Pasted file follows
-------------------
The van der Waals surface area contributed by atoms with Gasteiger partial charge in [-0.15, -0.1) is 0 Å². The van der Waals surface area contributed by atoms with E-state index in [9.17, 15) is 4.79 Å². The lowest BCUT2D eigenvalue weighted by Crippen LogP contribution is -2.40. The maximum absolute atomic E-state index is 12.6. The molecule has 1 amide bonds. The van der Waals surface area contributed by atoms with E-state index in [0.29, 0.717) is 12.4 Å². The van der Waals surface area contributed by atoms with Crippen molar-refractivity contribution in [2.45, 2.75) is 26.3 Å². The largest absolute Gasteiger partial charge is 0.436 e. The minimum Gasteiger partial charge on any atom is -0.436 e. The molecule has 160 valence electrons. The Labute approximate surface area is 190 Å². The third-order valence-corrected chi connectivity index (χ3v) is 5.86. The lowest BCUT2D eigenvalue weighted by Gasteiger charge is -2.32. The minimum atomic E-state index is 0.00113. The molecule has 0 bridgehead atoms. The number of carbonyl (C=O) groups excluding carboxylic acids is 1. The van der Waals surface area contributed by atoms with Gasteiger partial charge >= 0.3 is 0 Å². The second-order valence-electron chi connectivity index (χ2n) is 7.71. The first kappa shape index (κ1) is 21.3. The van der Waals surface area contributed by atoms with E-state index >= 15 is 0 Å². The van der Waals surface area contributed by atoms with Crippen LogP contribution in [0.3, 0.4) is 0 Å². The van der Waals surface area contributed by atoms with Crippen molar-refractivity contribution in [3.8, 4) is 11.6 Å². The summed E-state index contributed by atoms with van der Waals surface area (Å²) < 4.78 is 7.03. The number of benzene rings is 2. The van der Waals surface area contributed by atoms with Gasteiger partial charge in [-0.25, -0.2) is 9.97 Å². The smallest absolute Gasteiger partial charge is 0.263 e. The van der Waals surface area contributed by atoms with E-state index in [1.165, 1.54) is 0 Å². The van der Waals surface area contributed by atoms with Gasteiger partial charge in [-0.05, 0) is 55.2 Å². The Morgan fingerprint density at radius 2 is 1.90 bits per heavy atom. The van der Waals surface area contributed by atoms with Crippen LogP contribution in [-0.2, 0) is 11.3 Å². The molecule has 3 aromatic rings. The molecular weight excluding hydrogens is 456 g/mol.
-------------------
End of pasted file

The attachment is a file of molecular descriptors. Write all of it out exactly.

The van der Waals surface area contributed by atoms with Gasteiger partial charge in [-0.15, -0.1) is 0 Å². The van der Waals surface area contributed by atoms with E-state index in [9.17, 15) is 4.79 Å². The lowest BCUT2D eigenvalue weighted by Crippen LogP contribution is -2.40. The maximum absolute atomic E-state index is 12.6. The molecule has 1 amide bonds. The van der Waals surface area contributed by atoms with E-state index in [0.29, 0.717) is 12.4 Å². The van der Waals surface area contributed by atoms with Crippen molar-refractivity contribution in [2.45, 2.75) is 26.3 Å². The largest absolute Gasteiger partial charge is 0.436 e. The minimum Gasteiger partial charge on any atom is -0.436 e. The molecule has 160 valence electrons. The Labute approximate surface area is 190 Å². The third-order valence-corrected chi connectivity index (χ3v) is 5.86. The lowest BCUT2D eigenvalue weighted by Gasteiger charge is -2.32. The minimum atomic E-state index is 0.00113. The molecule has 0 bridgehead atoms. The number of carbonyl (C=O) groups excluding carboxylic acids is 1. The van der Waals surface area contributed by atoms with Gasteiger partial charge >= 0.3 is 0 Å². The second-order valence-electron chi connectivity index (χ2n) is 7.71. The first kappa shape index (κ1) is 21.3. The van der Waals surface area contributed by atoms with E-state index >= 15 is 0 Å². The van der Waals surface area contributed by atoms with Crippen LogP contribution in [0.3, 0.4) is 0 Å². The van der Waals surface area contributed by atoms with Crippen molar-refractivity contribution in [3.8, 4) is 11.6 Å². The summed E-state index contributed by atoms with van der Waals surface area (Å²) < 4.78 is 7.03. The number of benzene rings is 2. The van der Waals surface area contributed by atoms with Gasteiger partial charge in [-0.25, -0.2) is 9.97 Å². The smallest absolute Gasteiger partial charge is 0.263 e. The van der Waals surface area contributed by atoms with E-state index in [1.165, 1.54) is 0 Å². The van der Waals surface area contributed by atoms with Gasteiger partial charge in [-0.05, 0) is 55.2 Å². The Morgan fingerprint density at radius 2 is 1.90 bits per heavy atom. The van der Waals surface area contributed by atoms with Crippen LogP contribution in [-0.2, 0) is 11.3 Å². The molecule has 3 aromatic rings. The molecular weight excluding hydrogens is 456 g/mol.